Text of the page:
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Exposing sensitive data

When you expose sensitive data, the consequences can be disastrous, affecting everything from a person’s job to their relationships, to their health and home. Why so serious?

Sensitive data gets its very name from the fact that its exposure could cause harm. Whether the data is only viewed by a limited number of unauthorised persons or made totally public, it’s a big problem. Let’s talk about just what happens when you expose sensitive data.

exposing sensitive data

What happens when you expose sensitive data?

Exposing sensitive data is not a mistake you can undo. Once exposed online, a person’s sensitive data can get compiled with other information about them that is publicly available. For example, on social media, search engines, and public databases. Here are some of the things that can happen when you expose sensitive data:

  • You violate people’s privacy. When you leak someone’s personal information, it violates their privacy and can even put them in danger.  For example, if you leak someone’s social security number or mother’s maiden name they could easily become a victim of identity theft or fraud. Meanwhile, even leaking things as basic as a person’s name, email address, or phone number could put them at risk of unwanted marketing or worse, harassment and stalking.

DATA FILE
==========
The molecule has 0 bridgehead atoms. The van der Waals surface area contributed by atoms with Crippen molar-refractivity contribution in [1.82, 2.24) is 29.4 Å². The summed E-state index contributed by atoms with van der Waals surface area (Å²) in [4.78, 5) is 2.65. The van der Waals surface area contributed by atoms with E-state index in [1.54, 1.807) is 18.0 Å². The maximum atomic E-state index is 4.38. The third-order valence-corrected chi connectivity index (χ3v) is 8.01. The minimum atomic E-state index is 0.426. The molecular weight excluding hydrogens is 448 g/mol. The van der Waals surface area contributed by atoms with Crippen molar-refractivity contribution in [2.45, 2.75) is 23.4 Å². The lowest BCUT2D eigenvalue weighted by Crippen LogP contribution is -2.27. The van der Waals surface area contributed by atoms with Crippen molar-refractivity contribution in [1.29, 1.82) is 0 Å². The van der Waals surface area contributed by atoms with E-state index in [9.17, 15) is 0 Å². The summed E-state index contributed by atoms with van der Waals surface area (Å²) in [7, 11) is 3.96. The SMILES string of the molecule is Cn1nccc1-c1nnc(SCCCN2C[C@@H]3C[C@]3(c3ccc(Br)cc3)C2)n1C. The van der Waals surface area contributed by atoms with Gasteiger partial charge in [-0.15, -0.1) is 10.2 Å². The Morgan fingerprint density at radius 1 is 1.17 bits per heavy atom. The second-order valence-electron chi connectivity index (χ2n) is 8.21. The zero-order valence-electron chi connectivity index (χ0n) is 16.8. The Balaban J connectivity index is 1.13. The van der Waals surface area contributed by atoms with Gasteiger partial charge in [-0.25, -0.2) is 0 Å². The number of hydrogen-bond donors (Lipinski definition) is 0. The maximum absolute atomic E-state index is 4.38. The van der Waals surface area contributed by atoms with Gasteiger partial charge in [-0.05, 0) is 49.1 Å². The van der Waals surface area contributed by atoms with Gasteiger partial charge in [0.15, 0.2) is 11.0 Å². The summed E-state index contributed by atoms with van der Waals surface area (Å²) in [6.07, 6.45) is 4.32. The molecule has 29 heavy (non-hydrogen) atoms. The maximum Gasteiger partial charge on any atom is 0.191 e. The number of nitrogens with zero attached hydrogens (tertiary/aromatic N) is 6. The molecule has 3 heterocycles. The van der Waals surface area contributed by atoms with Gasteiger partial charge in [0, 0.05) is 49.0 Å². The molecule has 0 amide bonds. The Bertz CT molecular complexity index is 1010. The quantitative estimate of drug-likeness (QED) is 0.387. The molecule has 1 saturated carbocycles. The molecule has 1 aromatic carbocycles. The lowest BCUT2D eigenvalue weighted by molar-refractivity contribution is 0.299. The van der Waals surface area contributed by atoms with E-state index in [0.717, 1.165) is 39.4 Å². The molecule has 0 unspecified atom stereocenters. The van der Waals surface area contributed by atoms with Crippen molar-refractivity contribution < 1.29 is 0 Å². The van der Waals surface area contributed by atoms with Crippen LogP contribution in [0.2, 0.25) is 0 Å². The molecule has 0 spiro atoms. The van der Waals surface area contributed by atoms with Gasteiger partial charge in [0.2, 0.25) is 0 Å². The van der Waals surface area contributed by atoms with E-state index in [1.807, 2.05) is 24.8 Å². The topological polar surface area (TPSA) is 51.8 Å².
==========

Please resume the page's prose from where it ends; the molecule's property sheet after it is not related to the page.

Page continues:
• Their money can be stolen. It goes without saying that exposing someone’s credit card information or banking details is unsafe. Financial information that goes online unprotected is an invitation for dishonest characters to use it to rob the person or make unauthorised transactions in their name.
  • They may suffer from profiling, discrimination, and unfair decision-making. Exposing sensitive information can make a person the target of negative stereotypes that block their access to education, employment, housing, healthcare, and more.

Let’s take a little more time to discuss this last point. If you’ve ever had to make a quick decision about a person you don’t know based on a small amount of information about them, congratulations! You profiled them. This happens on first dates, during job interviews, in courtrooms, and beyond. But what if negative information is needlessly thrown into the mix, out of context, and impacts an important decision about the person?

Exposed sensitive data used for unfair profiling

Profiling essentially involves making assumptions about people or predicting their behavior based on their history or characteristics. Making very important decisions based on a limited amount of data about a person is standard practice for banks, insurance companies, landlords, employers, law enforcement, and more. These decisions can affect people’s livelihood, health, relationships, and other key factors to their happiness and well-being.